“No matter the size, we’re able to guarantee a price and instant execution, which does not exist at any other platform in SA,” says Ovadia.
Ovex is doing between $500 000 and $1 million a day in arbitrage-related volume, and is now in the process of acquiring a forex financial service provider to make things more streamlined for its clients.
It is legal
“A question we often get clients asking [is] if the cryptocurrency arbitrage is legal, and the answer is that it is 100% legal. As per the [SA Reserve Bank] Sarb website, South Africans are able to make use of their R1 million a year discretionary allowance and their R10 million foreign investment allowance for buying crypto offshore. We just make the process incredibly easy,” says Ovadia.
There was a time when the Sarb stopped a batch of 100 payments, but after investigation it approved the structure, allowing payments to continue without a hitch since then.
The only limitation for the arbitrage is that users have to use their own funds and are not able to borrow money from anyone except a licenced credit provider for the purpose of crypto arbitrage.
“We are very strict about this and require proof of the source of funds for every client. In order to make the arbitrage more accessible we have a low minimum investment of R50 000, which we are able to do because we have no exchange fees – because we are the exchange.”
Why cryptos are here to stay
Fears of hyperinflation abound since the onset of the Covid scare, prompting governments to ramp up money creation (through bond sales) and this always leads to currency devaluation. The problem is that when everyone is doing it, it’s a race to the bottom.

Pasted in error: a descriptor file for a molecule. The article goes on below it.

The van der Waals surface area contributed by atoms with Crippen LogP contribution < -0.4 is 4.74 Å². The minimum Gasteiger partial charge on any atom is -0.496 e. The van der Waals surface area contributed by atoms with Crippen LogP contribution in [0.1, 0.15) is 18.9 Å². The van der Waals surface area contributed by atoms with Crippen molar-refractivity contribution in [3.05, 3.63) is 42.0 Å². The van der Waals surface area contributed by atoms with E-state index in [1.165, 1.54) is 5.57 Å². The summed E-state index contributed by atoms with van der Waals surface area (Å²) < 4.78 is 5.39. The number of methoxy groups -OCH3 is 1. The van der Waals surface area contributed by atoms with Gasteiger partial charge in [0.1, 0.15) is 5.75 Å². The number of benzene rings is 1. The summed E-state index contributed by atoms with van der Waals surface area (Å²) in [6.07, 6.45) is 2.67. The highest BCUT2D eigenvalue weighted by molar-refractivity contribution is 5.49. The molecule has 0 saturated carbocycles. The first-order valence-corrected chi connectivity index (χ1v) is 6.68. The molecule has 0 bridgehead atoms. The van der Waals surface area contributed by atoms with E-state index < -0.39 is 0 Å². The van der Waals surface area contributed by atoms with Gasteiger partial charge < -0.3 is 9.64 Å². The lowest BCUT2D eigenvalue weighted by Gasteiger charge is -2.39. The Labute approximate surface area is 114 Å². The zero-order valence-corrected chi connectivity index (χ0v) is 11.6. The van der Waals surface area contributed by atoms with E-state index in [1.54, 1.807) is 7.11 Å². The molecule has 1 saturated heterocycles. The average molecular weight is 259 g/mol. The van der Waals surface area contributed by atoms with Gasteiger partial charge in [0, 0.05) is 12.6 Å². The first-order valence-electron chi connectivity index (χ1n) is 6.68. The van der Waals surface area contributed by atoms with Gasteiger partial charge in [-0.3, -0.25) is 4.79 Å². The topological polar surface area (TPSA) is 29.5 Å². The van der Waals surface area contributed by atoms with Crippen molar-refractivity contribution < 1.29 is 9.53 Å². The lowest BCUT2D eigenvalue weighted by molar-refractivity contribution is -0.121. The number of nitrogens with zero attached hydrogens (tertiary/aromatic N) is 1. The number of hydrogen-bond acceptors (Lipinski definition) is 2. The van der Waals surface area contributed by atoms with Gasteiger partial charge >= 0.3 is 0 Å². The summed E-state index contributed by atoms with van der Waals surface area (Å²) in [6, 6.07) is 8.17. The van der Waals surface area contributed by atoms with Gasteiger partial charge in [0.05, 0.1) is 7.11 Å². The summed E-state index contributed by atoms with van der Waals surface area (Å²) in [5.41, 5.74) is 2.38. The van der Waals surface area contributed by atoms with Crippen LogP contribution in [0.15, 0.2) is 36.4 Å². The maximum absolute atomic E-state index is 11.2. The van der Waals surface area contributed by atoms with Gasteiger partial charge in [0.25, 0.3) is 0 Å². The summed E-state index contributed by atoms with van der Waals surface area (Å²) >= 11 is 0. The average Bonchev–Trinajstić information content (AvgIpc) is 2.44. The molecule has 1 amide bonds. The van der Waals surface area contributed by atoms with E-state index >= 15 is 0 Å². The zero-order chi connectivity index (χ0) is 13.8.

The rand, US dollar and other currencies are all losing value against gold and cryptos.
Says Ovadia: “Cryptocurrencies give ordinary people a powerful tool to fight this economic scourge and protect their wealth. Unlike gold, cryptocurrency is essentially infinitely divisible, free to store and transport, has a fixed supply, and can earn up to 10% interest in our cryptocurrency interest account. In my opinion any South African not holding cryptocurrency is doing themselves a massive disservice.
“I consider myself a patriotic South African and wish only the best for SA, but one benefit that can’t be ignored is in the event of political and social meltdown one is able to memorise their cryptocurrency keys [12 random words in a specific order] and leave the country with their entire net worth in their heads. Now that is sovereignty.
“And to be clear, this is not a metaphor – because cryptocurrency is just information you will literally be storing in your brain, something that has never been possible before.”
The future of money
Money will inevitably be digital. Roughly 90% of money today is already digital, only it is captured by an antique system called a bank.
“The bank tells you when you can or can’t use your own money, where you can spend it, and the worst part of all, it charges you for access to your own funds,” says Ovadia.
“Crypto allows people to take control of their money. I believe centrally-issued digital currencies issued by reserve banks will be a big leap in the right direction as well, but falls short in many of the key benefits of decentralised and censorship-resistant technologies like bitcoin.”